Yet poore old heart, he holpe the Heauens to raine.Yet, poor old heart, he holp the heavens to rain. KL III.vii.61
If Wolues had at thy Gate howl'd that sterne time,If wolves had at thy gate howled that dern timedern, dearn, dearne (adj.)dread, dark, sombreKL III.vii.62
Thou should'st haue said, good Porter turne the Key:Thou shouldst have said, ‘ Good porter, turn the key;  KL III.vii.63
All Cruels else subscribe: but I shall seeAll cruels else subscribe.’ But I shall seecruel (n.)[unclear meaning] form of cruelty, cruel creatureKL III.vii.64
subscribe (v.)concur, consent, give assent
The winged Vengeance ouertake such Children.The winged Vengeance overtake such children. KL III.vii.65
Corn. CORNWALL 
See't shalt thou neuer. Fellowes hold ye Chaire,See't shalt thou never. Fellows, hold the chair. KL III.vii.66
Vpon these eyes of thine, Ile set my foote.Upon these eyes of thine I'll set my foot. KL III.vii.67
Glou. GLOUCESTER 
He that will thinke to liue, till he be old,He that will think to live till he be old, KL III.vii.68
Giue me some helpe.----O cruell! O you Gods.Give me some help! – O, cruel! O, you gods! KL III.vii.69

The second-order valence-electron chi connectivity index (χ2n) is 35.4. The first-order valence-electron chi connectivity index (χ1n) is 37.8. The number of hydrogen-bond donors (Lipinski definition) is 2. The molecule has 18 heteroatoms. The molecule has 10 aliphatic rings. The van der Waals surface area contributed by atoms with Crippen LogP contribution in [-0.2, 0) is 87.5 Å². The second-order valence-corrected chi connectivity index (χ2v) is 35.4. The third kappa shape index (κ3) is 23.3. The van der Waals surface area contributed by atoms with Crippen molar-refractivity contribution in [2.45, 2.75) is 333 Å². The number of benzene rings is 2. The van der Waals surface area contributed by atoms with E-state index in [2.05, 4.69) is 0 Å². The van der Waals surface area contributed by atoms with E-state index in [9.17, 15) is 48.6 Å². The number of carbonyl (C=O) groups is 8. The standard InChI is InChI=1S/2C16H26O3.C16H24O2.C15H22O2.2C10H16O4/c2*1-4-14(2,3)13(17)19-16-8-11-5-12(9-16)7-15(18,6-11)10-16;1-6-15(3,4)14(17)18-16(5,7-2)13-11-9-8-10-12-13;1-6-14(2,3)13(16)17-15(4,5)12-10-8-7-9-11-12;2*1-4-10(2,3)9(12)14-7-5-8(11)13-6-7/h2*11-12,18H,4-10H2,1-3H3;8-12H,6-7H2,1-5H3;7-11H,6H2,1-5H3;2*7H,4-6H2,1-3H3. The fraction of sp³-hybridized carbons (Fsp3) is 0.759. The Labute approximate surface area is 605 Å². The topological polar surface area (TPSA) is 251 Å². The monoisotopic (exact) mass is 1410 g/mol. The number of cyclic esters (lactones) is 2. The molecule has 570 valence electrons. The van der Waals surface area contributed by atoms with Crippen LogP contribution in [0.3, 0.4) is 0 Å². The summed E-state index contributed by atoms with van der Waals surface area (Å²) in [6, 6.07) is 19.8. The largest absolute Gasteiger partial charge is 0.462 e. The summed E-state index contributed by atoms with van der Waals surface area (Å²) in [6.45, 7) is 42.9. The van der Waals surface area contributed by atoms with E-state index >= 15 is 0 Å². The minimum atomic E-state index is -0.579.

Reg. REGAN 
One side will mocke another: Th'other too.One side will mock another. Th' other too! KL III.vii.70
Corn. CORNWALL 
If you see vengeance.If you see Vengeance –  KL III.vii.71.1
Seru. FIRST SERVANT 
Hold your hand, my Lord:Hold your hand, my lord! KL III.vii.71.2
I haue seru'd you euer since I was a Childe:I have served you ever since I was a child; KL III.vii.72
But better seruice haue I neuer done you,But better service have I never done you KL III.vii.73
Then now to bid you hold.Than now to bid you hold. KL III.vii.74.1
Reg. REGAN 
How now, you dogge?How now, you dog! KL III.vii.74.2
Ser. FIRST SERVANT 
If you did weare a beard vpon your chin,If you did wear a beard upon your chin KL III.vii.75
I'ld shake it on this quarrell.I'd shake it on this quarrel.shake (v.)seize, grasp, moveKL III.vii.76.1
(Cornwall draws his sword) KL III.vii.76
What do you meane?What do you mean?mean (v.)intend, purpose, mean to actKL III.vii.76.2
Corn. CORNWALL 
My Villaine?My villain!villain (n.)
old form: Villaine
serf, servant, bondman
KL III.vii.77
He lunges at him KL III.vii.78.1
Seru.FIRST SERVANT  
(drawing his sword) KL III.vii.78.2
Nay then come on, and take the chance of anger.Nay then, come on, and take the chance of anger.chance (n.)fortune, lot, destinyKL III.vii.78
He wounds Cornwall KL III.vii.79.1
Reg. REGAN 
Giue me thy Sword. A pezant stand vp thus?Give me thy sword. A peasant stand up thus!stand up (v.)confront boldly, make a standKL III.vii.79
Killes him.She takes a sword and runs at him behind KL III.vii.80
Ser. FIRST SERVANT 
Oh I am slaine: my Lord, you haue one eye leftO, I am slain! My lord, you have one eye left KL III.vii.80
To see some mischefe on him. Oh.To see some mischief on him. O!mischief (n.)
old form: mischefe
harm, injury, damage
KL III.vii.81
He dies KL III.vii.81